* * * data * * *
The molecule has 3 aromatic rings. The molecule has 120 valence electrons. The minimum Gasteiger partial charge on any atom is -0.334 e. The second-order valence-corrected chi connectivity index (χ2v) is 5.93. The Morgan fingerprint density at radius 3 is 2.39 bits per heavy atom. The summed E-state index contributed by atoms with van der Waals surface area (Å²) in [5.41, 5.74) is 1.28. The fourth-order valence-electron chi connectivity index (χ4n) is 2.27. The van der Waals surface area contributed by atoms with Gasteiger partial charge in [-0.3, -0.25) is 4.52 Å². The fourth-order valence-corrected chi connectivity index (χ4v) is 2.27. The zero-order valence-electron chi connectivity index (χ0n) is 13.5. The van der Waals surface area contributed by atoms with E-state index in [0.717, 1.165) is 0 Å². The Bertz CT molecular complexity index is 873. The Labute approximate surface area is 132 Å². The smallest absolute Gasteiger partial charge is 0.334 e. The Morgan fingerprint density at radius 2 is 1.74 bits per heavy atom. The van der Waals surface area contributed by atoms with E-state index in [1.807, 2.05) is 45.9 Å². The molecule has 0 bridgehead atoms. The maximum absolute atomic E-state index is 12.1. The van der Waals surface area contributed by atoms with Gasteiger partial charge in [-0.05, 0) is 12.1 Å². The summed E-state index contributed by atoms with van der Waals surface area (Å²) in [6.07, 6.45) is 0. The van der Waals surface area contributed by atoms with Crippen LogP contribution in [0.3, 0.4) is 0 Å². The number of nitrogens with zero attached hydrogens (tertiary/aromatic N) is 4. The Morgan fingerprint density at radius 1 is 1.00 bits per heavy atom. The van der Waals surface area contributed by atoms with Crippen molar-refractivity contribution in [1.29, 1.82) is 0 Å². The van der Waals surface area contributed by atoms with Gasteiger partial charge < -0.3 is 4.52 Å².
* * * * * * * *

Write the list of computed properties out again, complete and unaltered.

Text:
The molecule has 3 aromatic rings. The molecule has 120 valence electrons. The minimum Gasteiger partial charge on any atom is -0.334 e. The second-order valence-corrected chi connectivity index (χ2v) is 5.93. The Morgan fingerprint density at radius 3 is 2.39 bits per heavy atom. The summed E-state index contributed by atoms with van der Waals surface area (Å²) in [5.41, 5.74) is 1.28. The fourth-order valence-electron chi connectivity index (χ4n) is 2.27. The van der Waals surface area contributed by atoms with Gasteiger partial charge in [-0.3, -0.25) is 4.52 Å². The fourth-order valence-corrected chi connectivity index (χ4v) is 2.27. The zero-order valence-electron chi connectivity index (χ0n) is 13.5. The van der Waals surface area contributed by atoms with E-state index in [0.717, 1.165) is 0 Å². The Bertz CT molecular complexity index is 873. The Labute approximate surface area is 132 Å². The smallest absolute Gasteiger partial charge is 0.334 e. The Morgan fingerprint density at radius 2 is 1.74 bits per heavy atom. The van der Waals surface area contributed by atoms with E-state index in [1.807, 2.05) is 45.9 Å². The molecule has 0 bridgehead atoms. The maximum absolute atomic E-state index is 12.1. The van der Waals surface area contributed by atoms with Gasteiger partial charge in [-0.05, 0) is 12.1 Å². The summed E-state index contributed by atoms with van der Waals surface area (Å²) in [6.07, 6.45) is 0. The van der Waals surface area contributed by atoms with Crippen LogP contribution in [0.3, 0.4) is 0 Å². The number of nitrogens with zero attached hydrogens (tertiary/aromatic N) is 4. The Morgan fingerprint density at radius 1 is 1.00 bits per heavy atom. The van der Waals surface area contributed by atoms with Crippen molar-refractivity contribution in [1.29, 1.82) is 0 Å². The van der Waals surface area contributed by atoms with Gasteiger partial charge < -0.3 is 4.52 Å².